A panel of federal judges has rebuffed a bid to order a mass release of California prison inmates in an effort to reduce the danger posed by the coronavirus.
The three-judge panel did not rule out the possibility that lawyers for inmates could eventually win a court-ordered reduction in the state’s prison population of roughly 120,000 to allow more social distancing, especially for elderly prisoners and those with pre-existing medical conditions. Proponents of slashing California’s prison rolls took their request to three judges who, in 2009, ordered the state not to exceed 137.5% of the intended capacity of its prisons.
However, in a ruling issued Saturday evening, Judge Kim Wardlaw of the 9th U.S. Circuit Court of Appeals and U.S. District Court Judges Kimberly Mueller and Jon Tigar said those who want that cap lowered because of the virus first need to go to individual judges and give the state an opportunity to make adjustments to the challenges posed by the pandemic.
“Any constitutional violation in Defendants’ current response to the COVID-19 crisis is different, in both nature and degree, from the violations underlying the 2009 population cap order,” the court’s decision said. “That order was never intended to prepare Defendants to confront this unprecedented pandemic. Nor could it have, given that the entire world was unprepared for the onslaught of the COVID-19 virus.”
As of Saturday, there were 13 confirmed cases of the virus in California prisons, but doctors have said the outbreak could rampage through jails and prisons because of the tight quarters as well as communal meals, showering and other activities.
The new court ruling noted that California officials are carrying out a plan to cut the prison population by 6,500 to mitigate the threat from the virus. And the judges encouraged the state officials to do more. “We urge them to leave no stone unturned,” the judges wrote.
The decision also said the judges took “no satisfaction” in turning aside — at least for now — what they called an “important question” of whether California’s actions to address the pandemic were sufficient to meet constitutional standards. The 2009 cap was ordered to address chronic failures to provide adequate medical care and mental health services to prisoners.
Mueller wrote separately on Saturday to say she disagreed with her colleagues that the virus outbreak was an “entirely distinct” issue from the health care concerns that fueled the earlier litigation. She noted that experts involved in the case more than a decade ago discussed the dangers of contagious disease among an overcrowded prison population.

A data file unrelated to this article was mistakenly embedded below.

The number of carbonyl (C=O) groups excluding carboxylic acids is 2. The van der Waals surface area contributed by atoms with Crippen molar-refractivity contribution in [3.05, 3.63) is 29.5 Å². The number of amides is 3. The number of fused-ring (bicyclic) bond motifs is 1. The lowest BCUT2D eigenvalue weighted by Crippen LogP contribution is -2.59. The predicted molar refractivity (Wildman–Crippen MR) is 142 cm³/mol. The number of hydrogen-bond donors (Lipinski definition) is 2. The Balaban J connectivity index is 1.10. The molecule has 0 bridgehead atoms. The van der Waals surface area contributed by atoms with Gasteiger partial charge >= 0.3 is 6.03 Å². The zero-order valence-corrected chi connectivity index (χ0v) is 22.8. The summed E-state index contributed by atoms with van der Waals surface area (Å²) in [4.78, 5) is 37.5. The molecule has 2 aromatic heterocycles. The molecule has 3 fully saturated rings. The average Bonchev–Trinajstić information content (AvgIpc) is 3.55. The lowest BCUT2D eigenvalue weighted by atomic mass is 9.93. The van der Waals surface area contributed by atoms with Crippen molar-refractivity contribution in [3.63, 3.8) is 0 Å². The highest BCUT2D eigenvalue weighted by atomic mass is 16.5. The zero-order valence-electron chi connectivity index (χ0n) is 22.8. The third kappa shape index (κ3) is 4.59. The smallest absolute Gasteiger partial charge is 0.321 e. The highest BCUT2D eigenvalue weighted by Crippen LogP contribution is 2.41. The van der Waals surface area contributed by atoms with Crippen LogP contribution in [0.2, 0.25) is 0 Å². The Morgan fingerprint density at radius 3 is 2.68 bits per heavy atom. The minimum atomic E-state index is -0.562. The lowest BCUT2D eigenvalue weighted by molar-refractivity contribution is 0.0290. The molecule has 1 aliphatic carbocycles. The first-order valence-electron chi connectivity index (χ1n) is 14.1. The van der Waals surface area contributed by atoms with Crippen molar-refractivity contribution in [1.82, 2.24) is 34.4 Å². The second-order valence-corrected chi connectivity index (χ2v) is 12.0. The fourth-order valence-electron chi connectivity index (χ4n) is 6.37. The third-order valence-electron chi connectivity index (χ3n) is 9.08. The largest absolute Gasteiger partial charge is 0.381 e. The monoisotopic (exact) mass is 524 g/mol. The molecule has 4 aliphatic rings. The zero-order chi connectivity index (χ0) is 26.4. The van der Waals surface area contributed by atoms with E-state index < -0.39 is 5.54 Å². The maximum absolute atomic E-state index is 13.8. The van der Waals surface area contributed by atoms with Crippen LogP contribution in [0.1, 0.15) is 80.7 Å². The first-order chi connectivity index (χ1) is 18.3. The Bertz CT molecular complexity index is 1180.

“I am inclined to think this court retains broad equitable powers that might permit some reconsideration of the current cap in light of the unprecedented exigent circumstances here,” she wrote.
However, Mueller ultimately agreed with her colleagues that the law requires lawyers for the prisoners to approach individual District Court judges for relief first and also allows the state some period to make changes before releases are ordered.
An attorney for the prisoners, Don Specter, said lawyers would refile the request as the judges suggested “no later than early this week.”
“We’re obviously disappointed because every day that goes by increases the risk of a catastrophe in the state prison system,” Specter told POLITICO early Sunday. “However, the ruling was purely procedural and the court provided a road map for obtaining a ruling on the merits.”
A spokeswoman for the California Department of Corrections and Rehabilitation, Dana Simas had little comment on the court decision. “The order speaks for itself,” she said.
Simas stressed that California prisons were taking various measures to address the threat of the virus, including halting intake from county jails, expediting paroles and moving inmates out of dorm-style housing where feasible.
“CDCR has taken significant steps to address the safety and well-being of inmates and staff during the COVID-19 pandemic,” she said.
Under legislation passed by Congress in 1996, releases of prisoners due to prison conditions can be ordered only by a three-judge panel composed of one appeals court judge and two District Court judges.
Mueller and Tigar are appointees of President Barack Obama. Wardlaw was appointed by President Bill Clinton.